Dynamic plots

Some plots have buttons above them which allow you to change the data that they show or their axis. For example, many bar plots have the option to show the data as percentages instead of counts, or use a logarithmic scale:



MultiQC reports come with a ‘toolbox’, accessible by clicking the buttons on the right hand side of the report:

toolbox buttons

Active toolbox panels have their button highlighted with a blue outline. You can hide the toolbox by clicking the open panel button a second time, or pressing Escape on your keyboard.

Highlight Samples

If you run MultiQC plots with a lot of samples, plots can become very data-heavy. This makes it difficult to find specific samples, or subsets of samples.

To help with this, you can use the Highlight Samples tool to colour datasets of interest. Simply enter some text which will match the samples you want to highlight and press enter (or click the add button). If you like, you can also customise the highlight colour.

toolbox highlight

To make it easier to match groups of samples, you can use a regular expressions by turning on ‘Regex mode’. You can test regexes using a nice tool at See a nice introduction to regexes here. Note that pattern delimiters are not needed (use pattern, not /pattern/).

Here, we highlight any sample names that end in _1:

highligh regex

Note that a new button appears above the General Statistics table when samples are highlighted, allowing you to sort the table according to highlights.

Search patterns can be changed after creation, just click to edit. To remove, click the grey cross on the right hand side.

Searching for an empty string will match all samples.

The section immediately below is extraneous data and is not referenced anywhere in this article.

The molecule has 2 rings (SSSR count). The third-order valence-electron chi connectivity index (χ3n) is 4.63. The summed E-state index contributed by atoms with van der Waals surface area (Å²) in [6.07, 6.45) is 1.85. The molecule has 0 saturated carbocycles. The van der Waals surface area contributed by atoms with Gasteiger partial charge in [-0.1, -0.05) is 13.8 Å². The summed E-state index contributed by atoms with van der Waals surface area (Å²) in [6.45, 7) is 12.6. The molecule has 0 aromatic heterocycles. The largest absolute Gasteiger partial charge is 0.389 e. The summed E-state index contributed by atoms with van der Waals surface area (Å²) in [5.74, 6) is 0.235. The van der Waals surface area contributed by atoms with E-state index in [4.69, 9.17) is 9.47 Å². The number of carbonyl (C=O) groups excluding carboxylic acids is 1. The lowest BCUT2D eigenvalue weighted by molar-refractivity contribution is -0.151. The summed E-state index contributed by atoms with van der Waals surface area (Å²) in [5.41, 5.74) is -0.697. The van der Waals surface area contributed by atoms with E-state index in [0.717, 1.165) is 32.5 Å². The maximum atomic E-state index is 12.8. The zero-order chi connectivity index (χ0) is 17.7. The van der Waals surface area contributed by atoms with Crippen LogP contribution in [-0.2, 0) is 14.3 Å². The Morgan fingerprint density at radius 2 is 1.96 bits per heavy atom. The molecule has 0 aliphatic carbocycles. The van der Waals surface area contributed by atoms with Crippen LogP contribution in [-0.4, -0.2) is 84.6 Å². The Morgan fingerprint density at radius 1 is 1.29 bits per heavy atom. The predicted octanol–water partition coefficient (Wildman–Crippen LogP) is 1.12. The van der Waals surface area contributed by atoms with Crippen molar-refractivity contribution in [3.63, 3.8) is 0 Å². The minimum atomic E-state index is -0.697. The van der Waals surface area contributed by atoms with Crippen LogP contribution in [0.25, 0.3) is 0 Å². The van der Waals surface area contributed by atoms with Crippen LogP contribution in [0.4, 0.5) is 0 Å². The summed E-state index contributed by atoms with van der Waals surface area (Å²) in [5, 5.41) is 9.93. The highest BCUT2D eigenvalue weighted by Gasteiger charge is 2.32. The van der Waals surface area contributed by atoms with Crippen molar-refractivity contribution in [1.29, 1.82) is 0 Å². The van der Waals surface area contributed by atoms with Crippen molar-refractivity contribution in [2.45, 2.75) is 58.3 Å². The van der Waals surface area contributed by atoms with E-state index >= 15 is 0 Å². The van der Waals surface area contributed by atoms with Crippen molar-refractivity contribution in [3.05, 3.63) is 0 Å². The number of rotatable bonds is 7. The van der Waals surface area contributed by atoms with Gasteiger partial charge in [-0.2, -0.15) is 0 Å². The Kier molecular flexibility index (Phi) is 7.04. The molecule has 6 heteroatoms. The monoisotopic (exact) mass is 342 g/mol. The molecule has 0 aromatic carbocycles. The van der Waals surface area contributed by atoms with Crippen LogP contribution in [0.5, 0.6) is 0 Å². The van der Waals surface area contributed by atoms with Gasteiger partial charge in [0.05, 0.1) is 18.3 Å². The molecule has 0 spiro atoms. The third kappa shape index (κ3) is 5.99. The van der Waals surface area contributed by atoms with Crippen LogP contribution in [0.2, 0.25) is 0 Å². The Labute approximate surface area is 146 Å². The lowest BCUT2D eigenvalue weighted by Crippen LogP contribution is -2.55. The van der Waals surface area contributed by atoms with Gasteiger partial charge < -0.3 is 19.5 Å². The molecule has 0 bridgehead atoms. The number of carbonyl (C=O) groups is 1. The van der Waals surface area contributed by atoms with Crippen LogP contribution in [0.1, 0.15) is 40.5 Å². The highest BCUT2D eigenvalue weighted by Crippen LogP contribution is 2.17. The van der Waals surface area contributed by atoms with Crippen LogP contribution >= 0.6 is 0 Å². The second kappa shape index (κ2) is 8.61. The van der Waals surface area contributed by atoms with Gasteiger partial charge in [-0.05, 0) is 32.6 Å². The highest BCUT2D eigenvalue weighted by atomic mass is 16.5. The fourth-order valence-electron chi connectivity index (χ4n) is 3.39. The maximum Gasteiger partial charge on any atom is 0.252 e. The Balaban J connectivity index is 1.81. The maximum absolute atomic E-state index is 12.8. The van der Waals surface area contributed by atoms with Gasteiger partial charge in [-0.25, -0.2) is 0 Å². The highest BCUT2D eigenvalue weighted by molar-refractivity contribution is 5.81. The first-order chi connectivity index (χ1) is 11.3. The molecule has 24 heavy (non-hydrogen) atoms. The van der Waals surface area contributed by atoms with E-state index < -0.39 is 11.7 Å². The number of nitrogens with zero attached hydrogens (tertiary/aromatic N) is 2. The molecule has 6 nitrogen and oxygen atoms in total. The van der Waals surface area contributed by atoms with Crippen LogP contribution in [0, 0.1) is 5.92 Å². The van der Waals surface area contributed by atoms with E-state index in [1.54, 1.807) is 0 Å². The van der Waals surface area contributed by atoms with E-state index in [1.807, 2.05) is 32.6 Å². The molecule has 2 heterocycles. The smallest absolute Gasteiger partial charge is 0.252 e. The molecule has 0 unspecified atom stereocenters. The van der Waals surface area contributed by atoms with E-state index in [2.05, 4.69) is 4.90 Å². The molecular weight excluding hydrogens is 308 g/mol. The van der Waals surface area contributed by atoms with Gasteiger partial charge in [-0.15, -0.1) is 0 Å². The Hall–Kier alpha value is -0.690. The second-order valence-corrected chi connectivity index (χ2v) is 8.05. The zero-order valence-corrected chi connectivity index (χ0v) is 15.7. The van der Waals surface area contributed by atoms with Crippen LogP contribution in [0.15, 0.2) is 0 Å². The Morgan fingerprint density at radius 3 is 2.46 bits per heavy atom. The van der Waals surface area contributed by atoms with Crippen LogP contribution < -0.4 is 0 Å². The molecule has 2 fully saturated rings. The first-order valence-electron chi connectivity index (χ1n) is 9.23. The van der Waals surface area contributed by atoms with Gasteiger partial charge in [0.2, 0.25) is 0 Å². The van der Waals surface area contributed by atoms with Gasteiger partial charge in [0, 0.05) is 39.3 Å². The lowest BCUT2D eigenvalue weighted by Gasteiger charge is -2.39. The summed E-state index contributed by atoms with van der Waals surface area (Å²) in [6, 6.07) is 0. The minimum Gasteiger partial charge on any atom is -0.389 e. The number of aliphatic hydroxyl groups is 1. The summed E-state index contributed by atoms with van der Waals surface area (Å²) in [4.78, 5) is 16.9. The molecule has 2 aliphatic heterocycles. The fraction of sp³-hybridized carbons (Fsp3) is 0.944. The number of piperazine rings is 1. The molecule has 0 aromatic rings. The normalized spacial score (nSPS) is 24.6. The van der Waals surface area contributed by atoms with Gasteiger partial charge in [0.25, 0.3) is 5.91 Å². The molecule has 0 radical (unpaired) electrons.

Renaming Samples

Sample names are typically generated based on processed file names. These file names are not always informative. To help with this, you can do a search and replace within sample names. Here, we remove the SRR1067 and _1 parts of the sample names, which are the same for all samples:

rename samples

Again, regular expressions can be used. See above for details. Note that regex groups can be used - define a group match with parentheses and use the matching value with $1, $2 etc. For example - a search string SRR283(\d{3}) and replace string $1_SRR283 would move the final three digits of matching sample names to the start of the name.

Often, you may have a spreadsheet with filenames and informative sample names. To avoid having to manually enter each name, you can paste from a spreadsheet using the ‘bulk import’ tool:

bulk rename

Hiding Samples

Sometimes, you want to focus on a subset of samples. To temporarily hide samples from the report, enter a search string as described above into the ‘Hide Samples’ toolbox panel.

Here, we hide all samples with _trimmed in their sample name: (Note that plots will tell you how many samples have been hidden)

hide samples


This panel allows you to download MultiQC plots as images or as raw data. You can configure the size and characteristics of exported plot images: Width and Height set the output size of the images, scale sets how “zoomed-in” they should look (typically you want the plot to be more zoomed for printing). The tick boxes below these settings allow you to download multiple plots in one go.

Plots with multiple tabs will all be exported as files when using the Data tab. For plots with multiple tags, the currently visible plot will be exported.


You can also save static plot images when you run MultiQC. See Exporting Plots for more information.

Save Settings

To avoid having to re-enter the same toolbox setup repeatedly, you can save your settings using the ‘Save Settings’ panel. Just pick a name and click save. To load, choose your set of settings and press load (or delete). Loaded settings are applied on top of current settings. All configs are saved in browser local storage - they do not travel with the report and may not work in older browsers.